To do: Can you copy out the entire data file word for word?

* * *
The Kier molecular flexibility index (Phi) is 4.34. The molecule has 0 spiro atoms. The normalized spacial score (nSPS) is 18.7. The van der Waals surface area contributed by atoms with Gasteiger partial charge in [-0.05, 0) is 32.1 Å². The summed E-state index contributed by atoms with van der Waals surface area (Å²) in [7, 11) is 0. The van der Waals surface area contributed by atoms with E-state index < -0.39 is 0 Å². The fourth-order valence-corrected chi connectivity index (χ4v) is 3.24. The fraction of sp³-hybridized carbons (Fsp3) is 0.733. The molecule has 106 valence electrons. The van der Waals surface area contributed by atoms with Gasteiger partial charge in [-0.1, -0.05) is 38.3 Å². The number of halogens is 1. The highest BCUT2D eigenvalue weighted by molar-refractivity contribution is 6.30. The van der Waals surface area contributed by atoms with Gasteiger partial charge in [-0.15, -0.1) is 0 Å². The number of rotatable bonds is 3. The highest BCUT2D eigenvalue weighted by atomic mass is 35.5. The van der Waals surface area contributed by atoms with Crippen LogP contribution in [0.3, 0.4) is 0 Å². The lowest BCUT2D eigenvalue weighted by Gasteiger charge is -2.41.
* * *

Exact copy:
The Kier molecular flexibility index (Phi) is 4.34. The molecule has 0 spiro atoms. The normalized spacial score (nSPS) is 18.7. The van der Waals surface area contributed by atoms with Gasteiger partial charge in [-0.05, 0) is 32.1 Å². The summed E-state index contributed by atoms with van der Waals surface area (Å²) in [7, 11) is 0. The van der Waals surface area contributed by atoms with E-state index < -0.39 is 0 Å². The fourth-order valence-corrected chi connectivity index (χ4v) is 3.24. The fraction of sp³-hybridized carbons (Fsp3) is 0.733. The molecule has 106 valence electrons. The van der Waals surface area contributed by atoms with Gasteiger partial charge in [-0.1, -0.05) is 38.3 Å². The number of halogens is 1. The highest BCUT2D eigenvalue weighted by molar-refractivity contribution is 6.30. The van der Waals surface area contributed by atoms with Gasteiger partial charge in [-0.15, -0.1) is 0 Å². The number of rotatable bonds is 3. The highest BCUT2D eigenvalue weighted by atomic mass is 35.5. The van der Waals surface area contributed by atoms with Crippen LogP contribution in [0.3, 0.4) is 0 Å². The lowest BCUT2D eigenvalue weighted by Gasteiger charge is -2.41.